By George Rinaldi
With the Champions League in full-swing and Europe’s elite preparing to lock horns again for another round of thrills and spills, there are of course some teams who enter the fray through the side entrance: unknown, timid and a tad inconspicuous.
George Rinaldi returns with a rundown to make sure you are up to scratch with your Bulgarian lingo, your Slovakian half-time snack and your dark horse player to get you those bonus fantasy league points!
BATEer Than All The Rest: A closer look at Belarusian side Bate
Name: Bate Borisov
Nickname: Zholto-Sinle (Yellow-Blues) Founded: 1973
Stadium: Borisov Arena- 13,000 capacity
The one to tune in for: (A) Shakhtar Donetsk (November 5th 2014)
Manager: Alyaksandr Yermakovich
BATE play their domestic matches in the Belarusian Premier League. With only one Champions League place up for grabs, the 2013 season saw Yermakovich and co. earn BATE’s tenth league title and a spot in the qualification stages on the way to meeting Europe’s big guns.
They dominate the league scene having won the title every season since 2006. The season is played out between April and November and the format is much like that of the Scottish Premier League. After the initial and classified ‘normal’ stage, the league breaks into two, a Championship and Relegation round. It didn’t end so competitively however, as when the 32 game season finished, BATE were nine points clear. It’s been a much different season this time around though. It’s tight at the top. When we say tight, we mean tight.
BATE are battling it out with Dinamo Minsk for the title and that place in the Champions League for next season.
How did they get here?
Having won their respective league, Yermakovich’s men entered into the second qualifying round of the competition, pitting them with Skenderbeu (probably the best named team around). The Albanian side managed a 0-0 draw at the Borisov Arena, but a 1-1 draw at home meant BATE went through on away goals. It was a result that then forced the Yellow-Blues to meet Debrecan, who outplayed the Belarusians and won the first leg 1-0.
It was to be a comeback of dreams for BATE though, who also went down 1-0 early on in the second leg meaning they needed three goals to win.
Cue late drama as Krivets netted in the 94th minute to make it 3-2 and send the supporters into raptures.
Of course, there was no time to celebrate with the big play-off match just around the corner. Slovan Bratislava were to be the test and a 1-1 draw in the 1st leg saw the advantage swing in BATE’s favour.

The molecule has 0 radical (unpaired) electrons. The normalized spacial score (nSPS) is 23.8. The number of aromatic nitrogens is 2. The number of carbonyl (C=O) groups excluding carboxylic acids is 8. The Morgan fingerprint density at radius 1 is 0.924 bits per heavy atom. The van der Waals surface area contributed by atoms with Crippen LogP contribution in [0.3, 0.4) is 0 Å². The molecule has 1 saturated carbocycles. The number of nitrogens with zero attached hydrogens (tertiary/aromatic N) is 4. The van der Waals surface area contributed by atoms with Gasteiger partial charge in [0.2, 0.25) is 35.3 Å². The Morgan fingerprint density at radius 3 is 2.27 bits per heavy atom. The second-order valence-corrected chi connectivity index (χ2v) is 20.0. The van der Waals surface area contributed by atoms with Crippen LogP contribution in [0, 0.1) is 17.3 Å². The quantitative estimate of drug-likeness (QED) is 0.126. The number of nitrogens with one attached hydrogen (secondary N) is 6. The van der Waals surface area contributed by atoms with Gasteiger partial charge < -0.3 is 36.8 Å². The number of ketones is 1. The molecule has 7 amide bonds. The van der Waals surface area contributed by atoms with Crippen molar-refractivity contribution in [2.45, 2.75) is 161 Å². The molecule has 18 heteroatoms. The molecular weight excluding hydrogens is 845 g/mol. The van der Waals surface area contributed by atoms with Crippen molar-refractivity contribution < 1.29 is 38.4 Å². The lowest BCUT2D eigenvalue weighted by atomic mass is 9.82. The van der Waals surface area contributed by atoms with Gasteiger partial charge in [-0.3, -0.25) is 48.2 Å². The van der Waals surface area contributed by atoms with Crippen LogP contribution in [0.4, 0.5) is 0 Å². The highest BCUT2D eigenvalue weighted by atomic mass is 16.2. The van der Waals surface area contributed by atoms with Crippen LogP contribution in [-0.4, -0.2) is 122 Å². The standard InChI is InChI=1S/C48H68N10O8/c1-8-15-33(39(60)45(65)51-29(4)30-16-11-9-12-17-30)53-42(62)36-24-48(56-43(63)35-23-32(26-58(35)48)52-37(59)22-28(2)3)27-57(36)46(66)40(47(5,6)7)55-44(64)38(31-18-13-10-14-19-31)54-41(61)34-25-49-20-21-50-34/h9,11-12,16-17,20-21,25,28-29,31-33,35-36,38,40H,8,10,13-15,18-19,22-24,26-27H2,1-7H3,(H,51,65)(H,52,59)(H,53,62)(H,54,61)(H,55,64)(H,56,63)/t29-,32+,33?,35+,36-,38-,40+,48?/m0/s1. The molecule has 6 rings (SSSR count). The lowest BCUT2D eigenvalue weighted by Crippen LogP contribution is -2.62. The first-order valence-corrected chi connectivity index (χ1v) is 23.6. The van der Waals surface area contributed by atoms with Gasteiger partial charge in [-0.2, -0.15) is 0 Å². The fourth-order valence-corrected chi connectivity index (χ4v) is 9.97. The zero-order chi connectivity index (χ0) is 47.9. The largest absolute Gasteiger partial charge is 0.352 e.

The second leg performance was one they had been waiting for, defeating their opponents 3-1 to see them safely into the group stages of the Champions League.
Who will they meet?
BATE should have no complaints with the group they were drawn in, with the best side being Portuguese outfit Porto. Alongside that, stuttering Athletic Club and Shakhtar Donetsk. Despite Donetsk’s dominant display over BATE that saw them win 7-0, Borisov are not out of the group just yet. Sitting two points behind the Ukrainians in third, the return match onNovember 5th will prove decisive on either playing knockout football in the Champions League or in the Europa League. If the 7-0 performance is anything to go by, it’s likely they’ll be playing Thursday night football very soon. The final game against Athletic will arguably be a decider for that third place spot.
Results so far and fixtures to come
Wednesday 17/09/14 Porto 6-0 BATE Tuesday 30/09/14 BATE 2-1 Athletic Club Tuesday 21/10/14 BATE 0-7 Shakhtar Donetsk
Wednesday 05/11/14 Shakhtar Donetsk v BATE Tuesday 25/11/14 BATE v Porto Wednesday 10/12/14 Athletic Club v BATE
Belarusian chant to yell at the TV
Сьпявайце для жоўта-сініх! (Roughly translates this BATE chant to ‘Sing for the Yellow-Blues!’)
Half time snack – Draniki
Don’t let the name fool you, Draniki is one of the most popular dishes in Belarus and rightly so. The meal is a rich and flavoursome plate of potato pancakes. Done purposely with floury potatoes – or bulba – gives the food a fluffy texture adored by the locals.
Player for your UCL Fantasy Team
Not the greatest side to pick up under the radar points, but midfielder Aleksandr Kanitski has managed to rack up 11 points despite his side going down 6-0 and 7-0. He is the 30th highest rated midfielder for points thus far and, get this, he’s above Toni Kroos, Oscar and Yaya Toure. Worth the punt for his price alone.
Do you think Bate Borisov can qualify for the knockout rounds of the Champions League?